It’s no secret that London is one of the world’s greenest capital cities; an astonishing 47% of London’s surface is green, be it a park, common, square or cemetery; Londoners are never very far from some verdant oasis. We use them for quiet reflection and music festivals, for relaxation and personal trainers, for dogs, prams, horses and even country shows. This rich variety of use is evident throughout the capital: from Richmond Park to Lee Valley, Hampstead Heath to Mitcham Common, Londoners will take to them as they wish; freedom in action.
However, it’s not just what we do in them that varies from place to place or person to person; these grassy hot-spots are not homogenous. Their diversity is representative of the city that they are scattered across. The forest in Sydenham Hill Wood is a far cry from the flat open terrain of Blackheath; the maze in Hampton Court and the adventure playground in Toffee Park are certainly not ‘peas in a pod’; the Sky Garden is 155 metres above the City; Regent’s Park has got Gorillas. Whether topographically, architecturally or just simply because of what you can find in them, these green spaces are fantastically different.
Why, then, do we insist on only going to the one nearest to where we live? Hyde Park aside (and in this case, it’s usually because you’re entertaining someone from out of town), we refuse to travel further than 15 minutes to get our hit of green. Maybe it’s laziness? Maybe it’s a sense of belonging? Maybe it’s ignorance? Maybe’s it’s the invariable variation of British weather. Either way, it’s certainly foolish.
I understand that park-going is often a last-minute decision. During our capricious spring and summer, we spontaneously go and throw a Frisbee or over-carbohydrate a duck as soon as the clouds disperse and the glimmers of sun break through. In the autumn, we sporadically don our coats and admire the leaves’ annual chameleon act when sufficiently satisfied that the heavens won’t open upon us. In winter, we go when the beauty of the frost outweighs the numbing of our toes. Whatever the reason for going, the point is that London’s parks thrive all year round, so the next time you get the urge to be out and about, why don’t you go and explore one that isn’t on your doorstep?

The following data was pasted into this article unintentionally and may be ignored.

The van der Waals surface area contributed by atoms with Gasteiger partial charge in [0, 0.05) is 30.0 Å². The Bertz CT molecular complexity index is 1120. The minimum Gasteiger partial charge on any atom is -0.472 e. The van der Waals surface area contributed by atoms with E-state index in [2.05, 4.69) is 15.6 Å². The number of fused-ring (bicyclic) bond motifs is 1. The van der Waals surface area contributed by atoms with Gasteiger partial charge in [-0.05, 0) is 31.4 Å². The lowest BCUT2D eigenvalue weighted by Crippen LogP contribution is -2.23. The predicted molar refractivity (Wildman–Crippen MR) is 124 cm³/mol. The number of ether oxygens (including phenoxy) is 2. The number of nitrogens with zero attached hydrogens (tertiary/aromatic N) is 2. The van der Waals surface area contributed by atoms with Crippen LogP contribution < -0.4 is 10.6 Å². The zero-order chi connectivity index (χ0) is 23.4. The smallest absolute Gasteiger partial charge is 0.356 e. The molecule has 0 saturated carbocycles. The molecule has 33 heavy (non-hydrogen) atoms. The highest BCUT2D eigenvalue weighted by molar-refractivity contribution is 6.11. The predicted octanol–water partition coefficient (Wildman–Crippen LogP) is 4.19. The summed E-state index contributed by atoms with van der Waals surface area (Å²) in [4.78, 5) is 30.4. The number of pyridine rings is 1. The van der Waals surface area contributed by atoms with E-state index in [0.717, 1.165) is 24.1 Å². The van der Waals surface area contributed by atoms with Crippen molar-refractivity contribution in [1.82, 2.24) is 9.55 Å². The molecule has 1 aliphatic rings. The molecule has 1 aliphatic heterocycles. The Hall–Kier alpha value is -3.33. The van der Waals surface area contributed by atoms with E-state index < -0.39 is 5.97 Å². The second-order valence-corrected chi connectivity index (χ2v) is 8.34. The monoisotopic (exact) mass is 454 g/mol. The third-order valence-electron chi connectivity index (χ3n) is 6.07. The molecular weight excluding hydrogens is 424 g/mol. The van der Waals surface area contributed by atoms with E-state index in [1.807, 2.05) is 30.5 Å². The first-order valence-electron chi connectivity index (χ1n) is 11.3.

You wouldn’t not go to the V & A because it’s in South Kensington. You wouldn’t forgo that exhibition at the Tate Modern because of an aversion to going to the South Bank. We travel to museums and art galleries across the city because of the unique delights they have contained within them; for the experience. Sound familiar? Some parks even play host to museums and galleries: think the Horniman Museum and Gardens in Forest Hill; the Pump House Gallery in Battersea Park; Crystal Palace Park has got almost the same number of dinosaurs as the Natural History Museum.
This year is the 20th anniversary of the Green Flag Award, which celebrates the nation’s best parks and green spaces. Last year, Green Flag’s quality mark was bestowed upon 359 green spaces in London – nearly one for every day of the year – with the prize for the best park in the UK going to Victoria Park in Tower Hamlets; nominations for this year ended on 30th September.
Not taking advantage of these award-winning green areas is liking choosing the set menu in the restaurant of life. And, do you want to know the best bit about London’s plethora of green space: yep, you guessed it, completely free. So, I say unto thee, go and explore. It’s not difficult. Some would even say it’s a walk in the…nah, I won’t stoop that low.